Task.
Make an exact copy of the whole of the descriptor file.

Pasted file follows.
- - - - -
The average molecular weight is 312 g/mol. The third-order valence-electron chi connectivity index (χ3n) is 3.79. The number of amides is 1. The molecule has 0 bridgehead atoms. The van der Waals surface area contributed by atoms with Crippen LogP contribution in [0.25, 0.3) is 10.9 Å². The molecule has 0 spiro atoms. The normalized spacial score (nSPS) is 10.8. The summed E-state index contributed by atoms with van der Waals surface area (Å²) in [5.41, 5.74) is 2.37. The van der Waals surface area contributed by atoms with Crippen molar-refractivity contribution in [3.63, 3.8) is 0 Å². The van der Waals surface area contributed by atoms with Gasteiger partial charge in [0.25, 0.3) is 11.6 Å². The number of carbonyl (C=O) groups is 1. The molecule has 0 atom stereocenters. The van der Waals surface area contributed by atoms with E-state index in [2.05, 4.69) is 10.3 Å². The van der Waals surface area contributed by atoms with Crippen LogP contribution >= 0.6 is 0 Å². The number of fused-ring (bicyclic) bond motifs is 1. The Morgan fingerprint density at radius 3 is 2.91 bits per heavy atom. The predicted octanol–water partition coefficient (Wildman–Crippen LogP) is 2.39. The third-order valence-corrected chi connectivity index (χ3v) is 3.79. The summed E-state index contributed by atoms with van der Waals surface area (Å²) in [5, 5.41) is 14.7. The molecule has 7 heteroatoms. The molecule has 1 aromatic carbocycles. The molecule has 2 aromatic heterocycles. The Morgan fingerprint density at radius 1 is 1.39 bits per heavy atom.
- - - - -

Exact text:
The average molecular weight is 312 g/mol. The third-order valence-electron chi connectivity index (χ3n) is 3.79. The number of amides is 1. The molecule has 0 bridgehead atoms. The van der Waals surface area contributed by atoms with Crippen LogP contribution in [0.25, 0.3) is 10.9 Å². The molecule has 0 spiro atoms. The normalized spacial score (nSPS) is 10.8. The summed E-state index contributed by atoms with van der Waals surface area (Å²) in [5.41, 5.74) is 2.37. The van der Waals surface area contributed by atoms with Crippen molar-refractivity contribution in [3.63, 3.8) is 0 Å². The van der Waals surface area contributed by atoms with Gasteiger partial charge in [0.25, 0.3) is 11.6 Å². The number of carbonyl (C=O) groups is 1. The molecule has 0 atom stereocenters. The van der Waals surface area contributed by atoms with E-state index in [2.05, 4.69) is 10.3 Å². The van der Waals surface area contributed by atoms with Crippen LogP contribution >= 0.6 is 0 Å². The number of fused-ring (bicyclic) bond motifs is 1. The Morgan fingerprint density at radius 3 is 2.91 bits per heavy atom. The predicted octanol–water partition coefficient (Wildman–Crippen LogP) is 2.39. The third-order valence-corrected chi connectivity index (χ3v) is 3.79. The summed E-state index contributed by atoms with van der Waals surface area (Å²) in [5, 5.41) is 14.7. The molecule has 7 heteroatoms. The molecule has 1 aromatic carbocycles. The molecule has 2 aromatic heterocycles. The Morgan fingerprint density at radius 1 is 1.39 bits per heavy atom.